Joshua 8:15
And Joshua and all Israel made as if they were beaten before them, and fled by the way of the wilderness.
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EXPOSITORY (ENGLISH BIBLE)
Joshua 8:15-17. All Israel made as if they were beaten — That is, they fled from them, as it were for fear of a second blow. The wilderness — Which lay between Ai and Jericho, whither they now seemed to flee. All the people that were in Ai — Namely, all that were able to bear arms, for old men and children were unfit for the pursuit or fight; and that they were yet left, appears from Joshua 8:24-25. Not a man — Namely, fit for war. Bethel — Which, being a neighbouring city, and encouraged by the former success, had sent some forces to assist them; and now, upon notice sent to them of the flight of their common enemies, or upon some other signal given, all their men of war joined with those of Ai in the pursuit.8:3-22 Observe Joshua's conduct and prudence. Those that would maintain their spiritual conflicts must not love their ease. Probably he went into the valley alone, to pray to God for a blessing, and he did not seek in vain. He never drew back till the work was done. Those that have stretched out their hands against their spiritual enemies, must never draw them back.At a time appointed - Rather, "at the place appointed," i. e. some spot suitable for the drawing up of his men, which had been assigned beforehand. This was "before the plain," i. e. it was at the entrance of the depressed tract of land which runs down to the Jordan valley, up which lay the route of the Israelites from Gilgal to Ai. 15-17. Joshua and all Israel made as if they were beaten before them—the pretended flight in the direction of the wilderness; that is, southeast, into the Ghor, the desert valley of the Jordan, decoyed all the inhabitants of Ai out of the city, while the people of Beth-el hastened to participate in the expected victory. It is supposed by some, from "the city," and not "cities," being spoken of, that the effective force of Beth-el had been concentrated in Ai, as the two places were closely contiguous, and Ai the larger of the two. (See Jos 12:9). It may be remarked, however, that the words, "or Beth-el," are not in the Septuagint, and are rejected by some eminent scholars, as an interpolation not found in the most ancient manuscripts. Made as if they were beaten before them, i.e. fled from them, as it were for fear of a second blow; and peradventure some of them might be wounded, though none were killed, and might make that the pretence of their fleeing away.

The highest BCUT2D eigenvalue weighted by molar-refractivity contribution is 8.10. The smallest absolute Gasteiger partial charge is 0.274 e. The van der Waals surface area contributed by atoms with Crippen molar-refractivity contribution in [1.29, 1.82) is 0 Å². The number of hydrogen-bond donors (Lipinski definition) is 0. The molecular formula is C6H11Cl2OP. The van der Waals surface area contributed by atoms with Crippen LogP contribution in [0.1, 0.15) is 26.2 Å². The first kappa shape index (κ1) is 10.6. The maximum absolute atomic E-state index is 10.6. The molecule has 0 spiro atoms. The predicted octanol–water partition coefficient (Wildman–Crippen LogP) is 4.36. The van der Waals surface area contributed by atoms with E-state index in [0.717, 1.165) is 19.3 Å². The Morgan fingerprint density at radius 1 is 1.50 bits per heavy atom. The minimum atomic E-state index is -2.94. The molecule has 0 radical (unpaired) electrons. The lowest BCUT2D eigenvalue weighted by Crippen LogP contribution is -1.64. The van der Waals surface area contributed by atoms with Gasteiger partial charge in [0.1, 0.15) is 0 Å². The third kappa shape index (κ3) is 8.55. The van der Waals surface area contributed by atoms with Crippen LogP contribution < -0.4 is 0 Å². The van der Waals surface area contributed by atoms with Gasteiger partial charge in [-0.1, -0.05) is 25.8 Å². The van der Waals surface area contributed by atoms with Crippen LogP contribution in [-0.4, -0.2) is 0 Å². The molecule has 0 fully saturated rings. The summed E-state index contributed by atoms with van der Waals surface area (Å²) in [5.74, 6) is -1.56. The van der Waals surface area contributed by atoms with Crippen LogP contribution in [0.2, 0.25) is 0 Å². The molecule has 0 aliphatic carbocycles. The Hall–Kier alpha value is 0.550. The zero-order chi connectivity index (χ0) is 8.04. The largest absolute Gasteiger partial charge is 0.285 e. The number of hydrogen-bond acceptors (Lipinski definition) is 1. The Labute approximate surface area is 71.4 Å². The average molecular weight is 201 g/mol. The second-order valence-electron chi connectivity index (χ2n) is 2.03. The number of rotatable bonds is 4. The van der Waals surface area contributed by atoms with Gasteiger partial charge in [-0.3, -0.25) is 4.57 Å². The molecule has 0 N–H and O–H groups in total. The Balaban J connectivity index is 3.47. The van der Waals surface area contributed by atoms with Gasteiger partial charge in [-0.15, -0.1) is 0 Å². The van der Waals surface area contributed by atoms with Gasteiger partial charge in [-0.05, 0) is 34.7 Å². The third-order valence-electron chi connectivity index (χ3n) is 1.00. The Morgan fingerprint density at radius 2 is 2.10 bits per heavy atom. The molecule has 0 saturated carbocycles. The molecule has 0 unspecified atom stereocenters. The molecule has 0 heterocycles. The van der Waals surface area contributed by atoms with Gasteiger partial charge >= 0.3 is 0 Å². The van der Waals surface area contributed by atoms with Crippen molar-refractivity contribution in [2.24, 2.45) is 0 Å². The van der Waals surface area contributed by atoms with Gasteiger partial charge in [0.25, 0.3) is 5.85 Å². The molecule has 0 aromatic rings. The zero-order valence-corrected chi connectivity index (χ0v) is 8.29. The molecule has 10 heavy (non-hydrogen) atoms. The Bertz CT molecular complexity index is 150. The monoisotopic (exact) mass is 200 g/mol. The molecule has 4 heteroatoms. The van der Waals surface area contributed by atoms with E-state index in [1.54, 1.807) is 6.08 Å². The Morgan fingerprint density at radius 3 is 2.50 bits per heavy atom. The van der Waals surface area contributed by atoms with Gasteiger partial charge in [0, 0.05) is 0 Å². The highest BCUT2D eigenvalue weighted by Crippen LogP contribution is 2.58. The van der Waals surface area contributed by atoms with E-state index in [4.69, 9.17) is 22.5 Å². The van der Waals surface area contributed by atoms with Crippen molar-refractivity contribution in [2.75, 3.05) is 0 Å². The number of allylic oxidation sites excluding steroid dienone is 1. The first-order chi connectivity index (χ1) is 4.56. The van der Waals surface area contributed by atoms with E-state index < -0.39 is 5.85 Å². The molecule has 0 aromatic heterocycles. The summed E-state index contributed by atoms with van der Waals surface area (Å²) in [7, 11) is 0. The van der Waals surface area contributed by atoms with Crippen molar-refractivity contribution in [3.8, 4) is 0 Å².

The wilderness lay between Ai and Jericho, whither they now seemed to flee. And Joshua and all Israel made as if they were beaten before them,.... Or smitten, as some of them might be in the pursuit:

and fled by the way of the wilderness; not a barren desert, but, according to Kimchi and Ben Melech, a place for the pasture of cattle; though perhaps it is the same with the wilderness of Bethaven, Joshua 18:12. Epiphanius (w) makes mention of the wilderness of Bethel and Ephraim as near Jericho.

(w) Contr. Haeres. l. 1. tom. 2.

And Joshua and all Israel {g} made as if they were beaten before them, and fled by the way of the wilderness.

(g) As they who pretended to flee for fear.

EXEGETICAL (ORIGINAL LANGUAGES)
Verse 15. - Made as though they were beaten. "Joshua conquered by yielding. So our Lord Jesus Christ, when He bowed His head and gave up the ghost, seemed as if death had triumphed over Him; but in His resurrection He rallied again, and gave the powers of darkness a total defeat" (Matthew Henry). By the way of the wilderness. Northwestward, in the direction of the wilderness of Bethel (Joshua 16:1) Accordingly Joshua set out with all the people of war against Ai, and selected 30,000 brave men, and sent them out in the night, with instructions to station themselves as an ambuscade behind the town, and at no great distance from it. As the distance from Gilgal to Ai was about fifteen miles, and the road runs pretty straight in a north-westerly direction from Jericho through the Wady Faran, the detachment sent forward might easily accomplish the distance in a night, so as to arrive on the western side of Ai before the break of day. They were then to hold themselves in readiness to fight. He (Joshua) himself would approach the town with the people of war that remained with him; and if the inhabitants of Ai should come out against him as they did before, they would flee before them till they had drawn them quite away from their town (Joshua 8:5). This was to be expected; "for they will say, They flee before us, as at the first: and we will flee before them" (Joshua 8:6). When this was done, the warriors were to come forth from their ambush, fall upon the town, and set it on fire (Joshua 8:7, Joshua 8:8). Having been sent away with these instructions, the 30,000 men went into ambush, and posted themselves "between Bethel and Ai, on the west side of Ai" (Joshua 8:9), i.e., according to Strauss, in the Wady es Suweinit, to the north-west of Ai, where it forms almost a perpendicular wall, near to which the ruins of Chai are to be found, though "not near enough to the rocky wady for it to be possible to look down its almost perpendicular wall" (Ritter, Erdk. xvi. p. 528). Joshua remained for the night in the midst of the people, i.e., in the camp of that portion of the army that had gone with him towards Ai; not in Gilgal, as Knobel supposes.
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